WP bringing their own monkeys to Durban
With the Absa Currie Cup final being held in the land of those little grey-haired vervets that seem to inhabit every forested area, it seems only appropriate that much of the talk ahead of Saturday's clash is centred around monkeys on the back.
While the Sharks finally rid themselves of theirs a few years ago, the one on the backs of the hooped jerseys from the Cape is fast approaching its teenage years and is perhaps the main reason to 'back' the home side in domestic rugby's showpiece.
WP coach Allister Coetzee was asked at a press conference this week whether he felt the extra pressure of playing a home final might count against the Sharks. It seemed a reasonable question as in two successive Newlands Super Rugby semifinals there has been a perception that the weight of expectation of the home support proved too much for the Stormers.
But Coetzee was quick to wave that question away. There aren’t any monkeys on the Sharks’ backs. There may have been in 2008, when they went into a final against the Blue Bulls having lost a sequence of deciding games (two of those to WP in 2000 and 2001), but they were shaken off by a victory that ended a drought that had lasted since 1996.
Two years later, in 2010, they followed it up with another Currie Cup triumph, this time with Province their victims in the final. So far from being weighed down by any expectation or any figurative monkey acting as a debilitating influence, the Sharks have the confidence that comes with having been in this place before and won.
“I don’t think the pressure of playing at home will be a burden on the Sharks as they have faced it before and won,” said Coetzee.
“In fact they have quite an advantage through having the knowledge of what it takes to win a Currie Cup final, having done it before, and that will give them a lot of confidence. They don’t have any monkey on their back.”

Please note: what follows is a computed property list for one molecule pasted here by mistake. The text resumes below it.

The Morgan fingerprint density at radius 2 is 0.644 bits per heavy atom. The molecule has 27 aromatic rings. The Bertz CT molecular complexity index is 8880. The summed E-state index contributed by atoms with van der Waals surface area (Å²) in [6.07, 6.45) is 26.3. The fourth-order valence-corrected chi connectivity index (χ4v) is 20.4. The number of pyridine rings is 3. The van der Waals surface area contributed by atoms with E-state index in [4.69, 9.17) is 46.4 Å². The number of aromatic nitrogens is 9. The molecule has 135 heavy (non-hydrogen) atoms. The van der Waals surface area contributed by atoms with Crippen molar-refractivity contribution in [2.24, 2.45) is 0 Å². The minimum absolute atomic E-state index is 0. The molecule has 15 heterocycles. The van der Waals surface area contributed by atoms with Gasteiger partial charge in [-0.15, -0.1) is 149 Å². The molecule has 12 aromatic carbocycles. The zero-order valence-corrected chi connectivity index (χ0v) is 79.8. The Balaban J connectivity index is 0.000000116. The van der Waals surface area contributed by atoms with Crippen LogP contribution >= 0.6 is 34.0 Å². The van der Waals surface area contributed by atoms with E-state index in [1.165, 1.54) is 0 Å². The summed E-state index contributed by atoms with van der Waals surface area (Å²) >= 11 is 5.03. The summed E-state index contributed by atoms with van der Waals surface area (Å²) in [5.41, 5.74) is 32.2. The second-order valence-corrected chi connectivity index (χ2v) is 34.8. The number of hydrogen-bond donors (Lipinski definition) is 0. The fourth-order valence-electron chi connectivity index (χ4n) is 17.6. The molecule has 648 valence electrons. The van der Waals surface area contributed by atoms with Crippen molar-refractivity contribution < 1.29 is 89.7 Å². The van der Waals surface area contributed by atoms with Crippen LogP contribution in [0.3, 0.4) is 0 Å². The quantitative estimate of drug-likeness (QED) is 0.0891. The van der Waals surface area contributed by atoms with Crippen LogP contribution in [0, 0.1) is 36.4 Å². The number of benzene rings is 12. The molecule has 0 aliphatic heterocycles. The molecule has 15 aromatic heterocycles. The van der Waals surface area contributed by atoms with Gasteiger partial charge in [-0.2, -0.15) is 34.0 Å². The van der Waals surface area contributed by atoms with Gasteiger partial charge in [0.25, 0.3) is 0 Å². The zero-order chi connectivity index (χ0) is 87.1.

Coetzee wasn’t saying his team does have a monkey, but he didn’t need to.
The need for a trophy, any kind of trophy, is becoming an obsession in Cape rugby, to the point where it may be becoming counter-productive by leading to unwise decisions, such as the recent one to rush all of the Springboks straight back into the WP starting team.
For Sharks coach John Plumtree there is the knowledge that he already has two Currie Cup titles to his name, there is no domestic drought that needs breaking, and while he would desperately like to win another, the next step for him now is really winning Super Rugby. For him, the Currie Cup should just be a stepping stone to what should now be his main quest, which is to top the South African conference in next year’s Super Rugby.
That would give the Sharks a fair chance of going all the way to the trophy they were so cruelly denied in the dying moments of the 2007 final as it would at least mean they play their play-off fixtures at home rather than do while embarking on a world tour.
But Plumtree still doesn’t appear to want any extra unnecessary pressure heaped on his team in the build-up, for he apparently tried a rather vain attempt to rid his team of the favourites tag during a press conference in Durban on Tuesday.
“That is just a way of trying to deflect the pressure off them,” said Plumtree of Coetzee’s contention that the Sharks were the best team in the competition and would thus start as favourites.
“They (WP) will be coming here to win and will be coming here with their own expectations. I don’t buy into the favourites debate at all.”
Plumtree would have to agree with me though that the only monkeys he will see in Durban today are those vervets that will be watching him from fences and trees lining the roads as he drives home from Kings Park through Glenashley and La Lucia. Whether it is a good or bad thing that his opponents on Saturday will arrive in Durban carrying another kind of monkey on their back is something we will know in a few days.